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Writing in The New Yorker last February, sci-fi author Ted Chiang likened ChatGPT to “a blurry jpeg of the web”, which I think is a very good simile. It retains much of the information on the internet, but in the same way that a jpeg retains much of the information of a higher-resolution image – it compresses the information, so what you get is an approximation of the web. If you have access to the internet, how much use is a blurry image of it? This is why, in its current version, ChatGPT should not be used as a factual source of information.
Like most people, I had a moment of shock when I first used ChatGPT. What really strikes you is the capability to imitate humans. Our species is fascinated by what resembles us, and we often attribute human traits to non-human entities due to our anthropomorphic bias. This may help explain why ChatGPT has become a social phenomenon as much as it has a technological advancement. My guess is that, even if it feels like a breakthrough now, in time to come ChatGPT will seem like another step in an evolution of technology that a gradual alignment of the planets has enabled. 
I believe it’s crucial to understand how we got here: there’s been a constant build-up in the past 20 years and one factor is human capital. We have trained more and more engineers and scientists in computer science and STEM fields, and researchers have developed open-source, standardised tools and built on each other’s research to get to this point. We have seen an implicit alliance between academia and the technology sector, and companies have been investing in very efficient computing infrastructure with high scalability.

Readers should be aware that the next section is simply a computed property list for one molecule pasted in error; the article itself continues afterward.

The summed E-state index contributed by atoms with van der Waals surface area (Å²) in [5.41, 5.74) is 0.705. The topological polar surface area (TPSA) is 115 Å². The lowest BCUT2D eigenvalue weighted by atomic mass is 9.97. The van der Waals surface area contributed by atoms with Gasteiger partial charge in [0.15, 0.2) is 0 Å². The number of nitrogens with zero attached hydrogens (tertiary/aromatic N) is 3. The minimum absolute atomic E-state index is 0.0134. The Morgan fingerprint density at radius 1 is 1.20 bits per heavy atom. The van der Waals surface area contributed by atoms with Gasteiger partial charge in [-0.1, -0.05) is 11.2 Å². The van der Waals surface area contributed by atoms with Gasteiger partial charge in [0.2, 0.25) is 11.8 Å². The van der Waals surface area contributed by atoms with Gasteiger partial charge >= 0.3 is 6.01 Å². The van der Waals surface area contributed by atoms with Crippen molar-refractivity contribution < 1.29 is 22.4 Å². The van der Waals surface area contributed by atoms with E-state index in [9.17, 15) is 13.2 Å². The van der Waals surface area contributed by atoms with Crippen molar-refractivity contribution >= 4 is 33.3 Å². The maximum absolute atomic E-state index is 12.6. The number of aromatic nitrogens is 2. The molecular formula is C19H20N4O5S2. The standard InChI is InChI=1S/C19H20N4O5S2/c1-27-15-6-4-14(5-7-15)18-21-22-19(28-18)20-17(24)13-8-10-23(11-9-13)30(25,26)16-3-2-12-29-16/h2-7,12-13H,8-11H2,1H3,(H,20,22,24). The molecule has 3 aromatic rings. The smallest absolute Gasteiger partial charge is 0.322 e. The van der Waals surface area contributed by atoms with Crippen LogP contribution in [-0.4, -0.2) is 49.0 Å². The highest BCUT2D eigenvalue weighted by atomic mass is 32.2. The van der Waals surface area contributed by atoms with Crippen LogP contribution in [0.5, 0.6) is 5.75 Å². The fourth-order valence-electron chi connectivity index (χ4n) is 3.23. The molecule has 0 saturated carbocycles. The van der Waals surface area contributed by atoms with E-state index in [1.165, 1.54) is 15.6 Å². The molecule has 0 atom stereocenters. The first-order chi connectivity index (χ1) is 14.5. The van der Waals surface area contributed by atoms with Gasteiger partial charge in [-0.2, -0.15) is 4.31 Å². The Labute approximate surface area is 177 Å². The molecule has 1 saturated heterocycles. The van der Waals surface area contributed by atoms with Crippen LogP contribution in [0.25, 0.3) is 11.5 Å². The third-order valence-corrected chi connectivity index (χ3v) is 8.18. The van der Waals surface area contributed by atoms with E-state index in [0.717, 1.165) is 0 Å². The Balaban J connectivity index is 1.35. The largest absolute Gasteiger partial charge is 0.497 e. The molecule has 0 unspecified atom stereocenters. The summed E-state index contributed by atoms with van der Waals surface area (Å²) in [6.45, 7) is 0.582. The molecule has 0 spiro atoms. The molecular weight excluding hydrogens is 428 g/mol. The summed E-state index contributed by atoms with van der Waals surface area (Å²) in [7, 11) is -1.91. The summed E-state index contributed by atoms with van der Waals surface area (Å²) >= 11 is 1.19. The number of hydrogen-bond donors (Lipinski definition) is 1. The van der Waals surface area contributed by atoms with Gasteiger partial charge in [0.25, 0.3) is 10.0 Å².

We may be seeing the appearance of a new ecosystem and people will build many applications in the same way, for example, that smartphones gave rise to a new creative generation. This could lead to the emergence of a new type of business – app-based platforms, for example – that can connect with users, so LLMs could become the go-to platform for entrepreneurs to create new applications, and many corporations are thinking about how to leverage the technology in customer services.
Different companies have their own take on this. Meta AI, for example, has been much more open with its LLM, LLaMA. It has not released it as a public chatbot like ChatGPT, but as an open-source library of models to which anyone in the AI community can request access. Meta’s strategy, or so it claims, is to make the tool available, explain how it works, and make it completely open to users and the research community.